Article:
Wednesday, December 9, 2009

Simplifying Asynchronous Calls in Silverlight using Action

This post explores a way to encapsulate web service calls from Silverlight in a way that is easy to use and understand.

As anyone who works with Silverlight knows, Silverlight forces web service calls to be asynchronous. There is a good reason for this, which I won't get into with this post. What I would like to do is demonstrate an approach that advocates a clean separation of the internals of the service from the application that is consuming it.

First, I am assuming you understand web services and WCF. I assume you've called services from Silverlight, and are aware of the nuances of configuring the endpoint, etc. I am also going to assume you are familiar with some frameworks such as Prism, MEF, Caliburn, etc that advocate clean separation of concerns and modular design.

Let's assume I have a service on my web page that is a calculator (oh, where did I get that idea?) It looks something like this:


[ServiceContract(Namespace = "http://www.wintellect.com/sample")]    
public interface ICalculatorService
{
    [OperationContract]
    long Multiply(int x, int y);
}

Simple, correct? The first thing I'm going to do is to create a similar interface on my Silverlight client. This interface will hide the details of how the service is connected and wired. I also want to make it easier to deal with the asynchronous nature of the calls. I've seen some pretty exotic implementations to try to make an asynchronous call look synchronous, and don't quite understand why we'd want to do it. Instead, let's just define a contract like this somewhere in the Silverlight application that is "seen" globally:


public interface ICalculator 
{
   void Multiply(int x, int y, Action<long> result); 
}

As you can see, it's a simple void method ... in fact, all methods we use to abstract the asynchronous calls will most likely be void. But the key is last parameter. This delegate allows me to specify how I want to deal with the result.

Now I create a project that is solely used to implement ICalculator and connect with the web service. First, if you haven't read my post about abstracting WCF service calls, be sure to read it: Abstracting WCF Service Calls in Silverlight. It explains how I use a base class to avoid having to change the ServiceReferences.ClientConfig file everytime I deploy an application, and also will give you the concept for the BaseService class you see below.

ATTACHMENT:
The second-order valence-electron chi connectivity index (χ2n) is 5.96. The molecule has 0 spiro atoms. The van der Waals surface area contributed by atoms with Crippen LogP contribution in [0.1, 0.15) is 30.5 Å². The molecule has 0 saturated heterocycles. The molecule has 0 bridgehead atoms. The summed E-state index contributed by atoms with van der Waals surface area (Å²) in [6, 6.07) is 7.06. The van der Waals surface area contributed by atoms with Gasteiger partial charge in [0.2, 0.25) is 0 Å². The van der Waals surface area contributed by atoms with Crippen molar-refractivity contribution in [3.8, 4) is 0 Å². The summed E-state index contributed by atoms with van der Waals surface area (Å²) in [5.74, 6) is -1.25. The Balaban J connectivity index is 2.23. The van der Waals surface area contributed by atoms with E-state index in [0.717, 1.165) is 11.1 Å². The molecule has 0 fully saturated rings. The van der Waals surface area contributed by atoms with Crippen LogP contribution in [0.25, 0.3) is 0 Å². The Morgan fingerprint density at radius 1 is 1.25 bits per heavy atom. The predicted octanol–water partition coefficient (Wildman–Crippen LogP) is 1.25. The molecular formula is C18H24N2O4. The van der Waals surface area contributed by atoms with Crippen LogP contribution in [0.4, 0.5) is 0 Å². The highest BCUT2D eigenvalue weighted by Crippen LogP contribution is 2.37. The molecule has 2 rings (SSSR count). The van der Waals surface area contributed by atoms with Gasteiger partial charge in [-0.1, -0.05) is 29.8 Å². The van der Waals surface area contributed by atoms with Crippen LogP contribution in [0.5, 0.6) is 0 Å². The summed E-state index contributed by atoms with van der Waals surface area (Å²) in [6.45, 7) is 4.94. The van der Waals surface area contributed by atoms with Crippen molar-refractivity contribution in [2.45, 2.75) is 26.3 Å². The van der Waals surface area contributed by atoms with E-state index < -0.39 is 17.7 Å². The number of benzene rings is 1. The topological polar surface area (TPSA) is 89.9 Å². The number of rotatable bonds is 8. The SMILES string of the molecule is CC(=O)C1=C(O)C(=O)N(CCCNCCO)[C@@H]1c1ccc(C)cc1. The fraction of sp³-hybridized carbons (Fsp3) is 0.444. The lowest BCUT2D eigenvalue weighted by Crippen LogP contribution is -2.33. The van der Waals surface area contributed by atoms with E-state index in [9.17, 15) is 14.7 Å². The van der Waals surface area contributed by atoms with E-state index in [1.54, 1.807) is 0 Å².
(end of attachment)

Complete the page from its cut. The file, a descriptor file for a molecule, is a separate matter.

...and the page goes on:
public class CalculatorService : BaseService<CalculatorServiceClient,ICalculatorService>, ICalculator
{
    public CalculatorService()
    {
        _GetClientChannel().MultiplyCompleted += new EventHandler<MultiplyCompletedEventArgs>(CalculatorService_MultiplyCompleted);
    }        

    #region Event handlers

    void CalculatorService_MultiplyCompleted(object sender, MultiplyCompletedEventArgs e)
    {
        Action<long> result = e.UserState as Action<long>;
        if (result != null)
        {
            result(e.Result); 
        }
    }

    #endregion 

    #region ICalculator Members

    public void Multiply(int x, int y, Action<long> result)
    {
        _GetClientChannel().MultiplyAsync(x, y, result);
    }

    #endregion
}

The base class preps the channel and credentials, etc for me. In the constructor of the implementation, I simply register for the completion event for the call. When a consumer of the service makes a call, the consumer provides a delegate to call back to when the service is done. This is passed in the user state, then cast back to an action and called once the service returns. If you wanted to have error handling, you'd just extend the action delegate to have an error-related parameter and check the e.Error when the call completed.

Now we can put it into use. In my bootstrapper, I'll bind the service to the contract like this:


Container.RegisterType<ICalculator,CalculatorService>(new ContainerControlledLifetimeManager());
            

Now I can throw a view model together that looks something like this:


public class CalculatorViewModel : INotifyPropertyChanged
{

    private bool _busy = false;

    public bool BusyState
    {
        get { return _busy; }
        set
        {
            if (!value.Equals(_busy))
            {
                _busy = value;
                OnPropertyChanged("BusyState");